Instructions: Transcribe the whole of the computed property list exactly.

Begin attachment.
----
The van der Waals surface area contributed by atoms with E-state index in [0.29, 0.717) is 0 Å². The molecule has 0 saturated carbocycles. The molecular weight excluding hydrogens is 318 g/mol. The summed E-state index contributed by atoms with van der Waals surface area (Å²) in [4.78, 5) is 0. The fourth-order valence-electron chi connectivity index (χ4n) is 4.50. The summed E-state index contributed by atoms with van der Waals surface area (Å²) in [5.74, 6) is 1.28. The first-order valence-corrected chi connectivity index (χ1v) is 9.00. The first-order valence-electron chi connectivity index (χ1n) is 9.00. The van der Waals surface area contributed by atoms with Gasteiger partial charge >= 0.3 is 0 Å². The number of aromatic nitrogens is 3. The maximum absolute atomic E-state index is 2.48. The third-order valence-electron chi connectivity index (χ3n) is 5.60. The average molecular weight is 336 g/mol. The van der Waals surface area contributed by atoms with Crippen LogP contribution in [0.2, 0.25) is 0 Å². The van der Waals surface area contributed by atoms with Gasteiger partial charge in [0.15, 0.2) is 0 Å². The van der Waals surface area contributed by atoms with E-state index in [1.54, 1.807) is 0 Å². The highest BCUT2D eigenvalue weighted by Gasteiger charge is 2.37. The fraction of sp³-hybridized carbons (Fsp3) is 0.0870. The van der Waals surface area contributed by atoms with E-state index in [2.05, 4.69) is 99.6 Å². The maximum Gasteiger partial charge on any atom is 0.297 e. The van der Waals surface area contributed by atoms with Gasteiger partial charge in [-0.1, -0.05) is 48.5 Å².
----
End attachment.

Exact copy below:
The van der Waals surface area contributed by atoms with E-state index in [0.29, 0.717) is 0 Å². The molecule has 0 saturated carbocycles. The molecular weight excluding hydrogens is 318 g/mol. The summed E-state index contributed by atoms with van der Waals surface area (Å²) in [4.78, 5) is 0. The fourth-order valence-electron chi connectivity index (χ4n) is 4.50. The summed E-state index contributed by atoms with van der Waals surface area (Å²) in [5.74, 6) is 1.28. The first-order valence-corrected chi connectivity index (χ1v) is 9.00. The first-order valence-electron chi connectivity index (χ1n) is 9.00. The van der Waals surface area contributed by atoms with Gasteiger partial charge >= 0.3 is 0 Å². The number of aromatic nitrogens is 3. The maximum absolute atomic E-state index is 2.48. The third-order valence-electron chi connectivity index (χ3n) is 5.60. The average molecular weight is 336 g/mol. The van der Waals surface area contributed by atoms with Crippen LogP contribution in [0.2, 0.25) is 0 Å². The van der Waals surface area contributed by atoms with Gasteiger partial charge in [0.15, 0.2) is 0 Å². The van der Waals surface area contributed by atoms with E-state index in [1.54, 1.807) is 0 Å². The highest BCUT2D eigenvalue weighted by Gasteiger charge is 2.37. The fraction of sp³-hybridized carbons (Fsp3) is 0.0870. The van der Waals surface area contributed by atoms with E-state index in [2.05, 4.69) is 99.6 Å². The maximum Gasteiger partial charge on any atom is 0.297 e. The van der Waals surface area contributed by atoms with Gasteiger partial charge in [-0.1, -0.05) is 48.5 Å².